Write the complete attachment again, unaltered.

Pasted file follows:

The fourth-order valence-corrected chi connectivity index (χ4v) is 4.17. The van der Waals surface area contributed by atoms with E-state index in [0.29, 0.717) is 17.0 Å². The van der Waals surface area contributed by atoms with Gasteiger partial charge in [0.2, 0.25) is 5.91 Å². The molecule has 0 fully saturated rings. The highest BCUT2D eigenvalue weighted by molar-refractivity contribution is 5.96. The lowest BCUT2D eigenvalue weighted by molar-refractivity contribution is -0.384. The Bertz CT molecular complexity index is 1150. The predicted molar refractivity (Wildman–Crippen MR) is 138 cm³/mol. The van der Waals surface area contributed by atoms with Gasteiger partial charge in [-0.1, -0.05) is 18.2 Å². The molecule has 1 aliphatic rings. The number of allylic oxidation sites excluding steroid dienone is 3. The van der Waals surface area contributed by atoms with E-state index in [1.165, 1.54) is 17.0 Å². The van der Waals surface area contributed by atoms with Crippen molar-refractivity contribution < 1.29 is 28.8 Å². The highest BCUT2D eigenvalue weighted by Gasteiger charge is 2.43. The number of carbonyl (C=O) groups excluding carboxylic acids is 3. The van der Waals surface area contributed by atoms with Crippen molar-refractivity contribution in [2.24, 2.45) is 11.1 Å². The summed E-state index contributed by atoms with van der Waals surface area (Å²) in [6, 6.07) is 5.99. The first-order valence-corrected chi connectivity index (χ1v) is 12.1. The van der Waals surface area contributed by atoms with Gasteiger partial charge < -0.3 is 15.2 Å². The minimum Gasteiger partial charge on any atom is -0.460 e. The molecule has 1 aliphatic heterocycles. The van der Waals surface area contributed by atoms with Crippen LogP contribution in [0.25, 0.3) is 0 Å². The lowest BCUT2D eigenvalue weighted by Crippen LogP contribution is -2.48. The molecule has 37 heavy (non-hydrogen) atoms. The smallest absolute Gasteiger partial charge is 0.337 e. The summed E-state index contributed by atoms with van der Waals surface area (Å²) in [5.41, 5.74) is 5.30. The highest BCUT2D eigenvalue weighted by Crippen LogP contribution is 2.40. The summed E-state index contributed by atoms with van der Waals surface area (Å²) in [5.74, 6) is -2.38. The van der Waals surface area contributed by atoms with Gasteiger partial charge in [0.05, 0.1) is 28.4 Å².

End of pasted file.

The fourth-order valence-corrected chi connectivity index (χ4v) is 4.17. The van der Waals surface area contributed by atoms with E-state index in [0.29, 0.717) is 17.0 Å². The van der Waals surface area contributed by atoms with Gasteiger partial charge in [0.2, 0.25) is 5.91 Å². The molecule has 0 fully saturated rings. The highest BCUT2D eigenvalue weighted by molar-refractivity contribution is 5.96. The lowest BCUT2D eigenvalue weighted by molar-refractivity contribution is -0.384. The Bertz CT molecular complexity index is 1150. The predicted molar refractivity (Wildman–Crippen MR) is 138 cm³/mol. The van der Waals surface area contributed by atoms with Gasteiger partial charge in [-0.1, -0.05) is 18.2 Å². The molecule has 1 aliphatic rings. The number of allylic oxidation sites excluding steroid dienone is 3. The van der Waals surface area contributed by atoms with E-state index in [1.165, 1.54) is 17.0 Å². The van der Waals surface area contributed by atoms with Crippen molar-refractivity contribution < 1.29 is 28.8 Å². The highest BCUT2D eigenvalue weighted by Gasteiger charge is 2.43. The number of carbonyl (C=O) groups excluding carboxylic acids is 3. The van der Waals surface area contributed by atoms with Crippen molar-refractivity contribution in [2.24, 2.45) is 11.1 Å². The summed E-state index contributed by atoms with van der Waals surface area (Å²) in [6, 6.07) is 5.99. The first-order valence-corrected chi connectivity index (χ1v) is 12.1. The van der Waals surface area contributed by atoms with Gasteiger partial charge < -0.3 is 15.2 Å². The minimum Gasteiger partial charge on any atom is -0.460 e. The molecule has 1 aliphatic heterocycles. The van der Waals surface area contributed by atoms with Crippen LogP contribution in [0.25, 0.3) is 0 Å². The lowest BCUT2D eigenvalue weighted by Crippen LogP contribution is -2.48. The molecule has 37 heavy (non-hydrogen) atoms. The smallest absolute Gasteiger partial charge is 0.337 e. The summed E-state index contributed by atoms with van der Waals surface area (Å²) in [5.41, 5.74) is 5.30. The highest BCUT2D eigenvalue weighted by Crippen LogP contribution is 2.40. The summed E-state index contributed by atoms with van der Waals surface area (Å²) in [5.74, 6) is -2.38. The van der Waals surface area contributed by atoms with Gasteiger partial charge in [0.05, 0.1) is 28.4 Å².